• b) never left real life.

The holidays were the affirmation and reboot I needed, proof that I am making baby steps towards being a better family member and less anxious, more fulfilled human (though still obviously have plenty of work to do).

As I mentioned, I frequently judge myself for not having plans/staying in. During these times, my room felt more like a cave. Yesterday, I happened to look up, and I saw that one of the bulbs in the light fixture had burned out. It undoubtedly has been out for months but I was too depressed/didn’t pay enough attention to investigate/find a solution.

There may not be a better symbol for 2018. The room (and year) is already looking a little brighter.

anxiety, coworkers, judgment, meditation, strangers

Doing it myself

One of the perks of working on a university campus, or at least the campus where I work, is a movement to support the wellbeing of employees via meditation! I felt like I had landed in the right place when not one but two (!!) colleagues mentioned that they liked to meditate / the university regularly offers not one but two (!!!!) meditation sessions open to students and employees. I was IN. And then I learned there was a free lunch provided.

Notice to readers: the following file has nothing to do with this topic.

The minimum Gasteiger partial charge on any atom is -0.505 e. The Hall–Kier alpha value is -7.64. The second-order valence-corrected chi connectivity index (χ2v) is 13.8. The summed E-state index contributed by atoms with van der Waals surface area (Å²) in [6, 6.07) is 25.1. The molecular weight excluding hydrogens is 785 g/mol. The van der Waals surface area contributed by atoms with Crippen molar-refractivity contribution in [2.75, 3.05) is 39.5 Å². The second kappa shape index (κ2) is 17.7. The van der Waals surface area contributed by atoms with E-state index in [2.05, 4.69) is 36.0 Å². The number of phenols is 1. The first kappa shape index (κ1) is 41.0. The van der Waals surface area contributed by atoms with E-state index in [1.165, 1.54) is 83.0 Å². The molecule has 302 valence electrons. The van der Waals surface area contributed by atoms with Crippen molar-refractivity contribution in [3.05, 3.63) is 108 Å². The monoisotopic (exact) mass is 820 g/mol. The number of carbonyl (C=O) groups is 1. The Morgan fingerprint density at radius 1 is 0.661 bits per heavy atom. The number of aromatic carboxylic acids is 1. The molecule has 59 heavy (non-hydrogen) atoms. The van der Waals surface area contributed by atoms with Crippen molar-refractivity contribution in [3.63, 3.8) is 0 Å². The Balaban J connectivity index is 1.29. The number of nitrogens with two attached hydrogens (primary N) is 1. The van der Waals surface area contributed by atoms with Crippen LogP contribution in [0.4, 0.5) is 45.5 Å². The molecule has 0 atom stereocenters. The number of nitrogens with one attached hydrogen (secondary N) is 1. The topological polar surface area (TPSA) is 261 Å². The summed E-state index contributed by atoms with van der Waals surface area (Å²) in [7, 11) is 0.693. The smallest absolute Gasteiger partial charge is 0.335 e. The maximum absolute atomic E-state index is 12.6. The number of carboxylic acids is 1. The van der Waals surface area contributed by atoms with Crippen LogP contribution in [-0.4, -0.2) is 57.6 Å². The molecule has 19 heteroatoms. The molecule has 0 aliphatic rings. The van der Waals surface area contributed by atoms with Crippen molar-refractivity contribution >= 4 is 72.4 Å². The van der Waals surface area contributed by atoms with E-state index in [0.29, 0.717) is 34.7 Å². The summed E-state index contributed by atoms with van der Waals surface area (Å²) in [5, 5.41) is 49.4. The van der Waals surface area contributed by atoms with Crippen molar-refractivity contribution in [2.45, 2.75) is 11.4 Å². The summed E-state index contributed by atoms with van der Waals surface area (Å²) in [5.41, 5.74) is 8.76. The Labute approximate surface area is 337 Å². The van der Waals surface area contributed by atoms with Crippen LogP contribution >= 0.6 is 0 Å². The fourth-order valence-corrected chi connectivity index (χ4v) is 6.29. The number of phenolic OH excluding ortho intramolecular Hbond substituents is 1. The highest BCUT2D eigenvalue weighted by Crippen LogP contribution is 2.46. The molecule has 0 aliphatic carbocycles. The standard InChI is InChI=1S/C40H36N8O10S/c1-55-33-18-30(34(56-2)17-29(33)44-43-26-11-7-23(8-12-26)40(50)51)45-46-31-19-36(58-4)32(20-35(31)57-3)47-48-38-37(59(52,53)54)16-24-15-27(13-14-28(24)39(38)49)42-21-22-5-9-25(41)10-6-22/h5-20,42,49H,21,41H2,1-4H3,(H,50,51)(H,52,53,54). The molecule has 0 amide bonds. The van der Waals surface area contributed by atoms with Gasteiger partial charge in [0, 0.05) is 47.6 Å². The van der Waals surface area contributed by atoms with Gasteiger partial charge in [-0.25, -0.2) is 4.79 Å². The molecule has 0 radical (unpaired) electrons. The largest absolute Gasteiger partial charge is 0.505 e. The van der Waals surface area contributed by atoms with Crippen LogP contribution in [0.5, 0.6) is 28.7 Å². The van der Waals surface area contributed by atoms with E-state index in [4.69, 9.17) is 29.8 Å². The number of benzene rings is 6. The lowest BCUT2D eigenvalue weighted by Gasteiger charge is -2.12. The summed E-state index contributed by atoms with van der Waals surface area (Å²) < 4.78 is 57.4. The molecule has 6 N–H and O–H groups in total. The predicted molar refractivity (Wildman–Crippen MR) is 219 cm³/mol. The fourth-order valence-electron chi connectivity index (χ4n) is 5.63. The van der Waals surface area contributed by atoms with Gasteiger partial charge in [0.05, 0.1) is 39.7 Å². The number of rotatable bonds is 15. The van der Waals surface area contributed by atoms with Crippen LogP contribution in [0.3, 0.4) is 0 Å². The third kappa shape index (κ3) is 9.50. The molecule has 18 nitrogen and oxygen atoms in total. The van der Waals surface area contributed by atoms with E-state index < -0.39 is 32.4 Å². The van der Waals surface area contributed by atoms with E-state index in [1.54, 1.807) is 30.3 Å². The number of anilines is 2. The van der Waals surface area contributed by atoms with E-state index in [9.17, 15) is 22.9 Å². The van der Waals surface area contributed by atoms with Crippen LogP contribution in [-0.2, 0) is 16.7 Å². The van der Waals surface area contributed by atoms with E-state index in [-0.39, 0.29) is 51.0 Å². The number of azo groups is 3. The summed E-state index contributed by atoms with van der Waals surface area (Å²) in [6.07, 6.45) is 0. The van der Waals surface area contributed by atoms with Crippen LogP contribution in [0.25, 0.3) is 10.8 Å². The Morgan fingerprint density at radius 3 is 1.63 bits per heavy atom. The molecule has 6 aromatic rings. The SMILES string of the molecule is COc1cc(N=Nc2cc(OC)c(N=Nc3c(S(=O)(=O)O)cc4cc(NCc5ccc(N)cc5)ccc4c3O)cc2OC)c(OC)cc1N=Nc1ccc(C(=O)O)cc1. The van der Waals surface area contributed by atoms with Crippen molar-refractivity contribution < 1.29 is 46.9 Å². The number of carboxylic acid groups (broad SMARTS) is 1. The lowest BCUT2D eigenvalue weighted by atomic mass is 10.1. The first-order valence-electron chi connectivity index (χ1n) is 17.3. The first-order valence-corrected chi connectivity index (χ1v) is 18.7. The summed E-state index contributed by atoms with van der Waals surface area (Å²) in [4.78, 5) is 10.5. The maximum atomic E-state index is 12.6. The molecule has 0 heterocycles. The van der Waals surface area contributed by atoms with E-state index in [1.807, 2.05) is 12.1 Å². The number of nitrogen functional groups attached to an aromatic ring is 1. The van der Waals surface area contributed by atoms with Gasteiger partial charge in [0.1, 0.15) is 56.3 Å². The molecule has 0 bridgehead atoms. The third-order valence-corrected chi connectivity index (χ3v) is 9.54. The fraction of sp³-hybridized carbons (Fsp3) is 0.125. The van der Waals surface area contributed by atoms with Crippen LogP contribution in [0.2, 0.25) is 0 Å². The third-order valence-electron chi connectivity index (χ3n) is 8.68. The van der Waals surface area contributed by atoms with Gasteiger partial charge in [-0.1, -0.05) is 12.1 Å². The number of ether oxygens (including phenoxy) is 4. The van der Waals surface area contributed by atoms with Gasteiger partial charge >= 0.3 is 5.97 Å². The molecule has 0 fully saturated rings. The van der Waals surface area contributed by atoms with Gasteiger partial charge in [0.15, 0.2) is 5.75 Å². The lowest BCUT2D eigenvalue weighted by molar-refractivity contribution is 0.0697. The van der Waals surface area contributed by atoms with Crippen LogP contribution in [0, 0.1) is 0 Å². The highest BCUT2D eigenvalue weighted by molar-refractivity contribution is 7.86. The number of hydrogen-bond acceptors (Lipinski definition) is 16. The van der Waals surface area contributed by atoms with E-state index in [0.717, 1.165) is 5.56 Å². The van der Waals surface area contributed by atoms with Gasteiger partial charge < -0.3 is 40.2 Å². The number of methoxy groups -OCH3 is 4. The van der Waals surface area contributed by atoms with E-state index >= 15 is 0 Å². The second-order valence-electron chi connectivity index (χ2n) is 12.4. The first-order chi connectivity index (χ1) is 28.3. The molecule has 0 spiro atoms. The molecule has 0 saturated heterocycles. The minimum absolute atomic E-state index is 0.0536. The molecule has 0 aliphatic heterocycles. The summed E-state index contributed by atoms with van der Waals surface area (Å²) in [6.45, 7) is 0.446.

Dreams come true.

For the first session, I went with a colleague who showed me the ropes (pointed out where the bathroom and free food were, in that order). Then, the leader asked us to go around the room introducing ourselves and commenting on what abundance means to us. This was prior to Thanksgiving, and that theme was popping up many places, in association with overeating, in association with gratitude for whom and what surrounds us.

I was unaware I would have to speak in front of a group of strangers… There truly is no free lunch. There was a range of tones reflected in people’s comments, from sincere and thoughtful to “lol cookies!” I wondered if anyone else was as nervous putting a short string of words together to say (in this completely nonthreatening and welcoming space). Ultimately, I did what I often do: turned bright crimson and crossed my fingers that I made sense as all the words I had planned to say vanished into the ether as soon as it was my turn and I felt all the eyes in the room shift onto me. I then repeated that process after the meditation, as the leader again had us go around the room and share further comments. Everyone else had such simple, clear and respectable responses, and I felt inadequate based on whatever verbal hodgepodge I spat out, and I assumed that everyone in the room knew I was new and didn’t belong.

I slunk away and hoped they would forget how inarticulate I was by next time. People who meditate are likely not the judgiest of humans, but my anxiety nagged at me even in my happy place.

The actual guided meditation was great. As was the salad. A free meditation class and free food? I knew I had to go back.

The problem was, when the next one rolled around, my colleague couldn’t join. I prefer to enter unknown/uncomfortable situations with a bodyguard/companion. Preferably one with more experience doing what I’m headed into, but a fellow novice will do in a pinch. A warm body is a passable security blanket.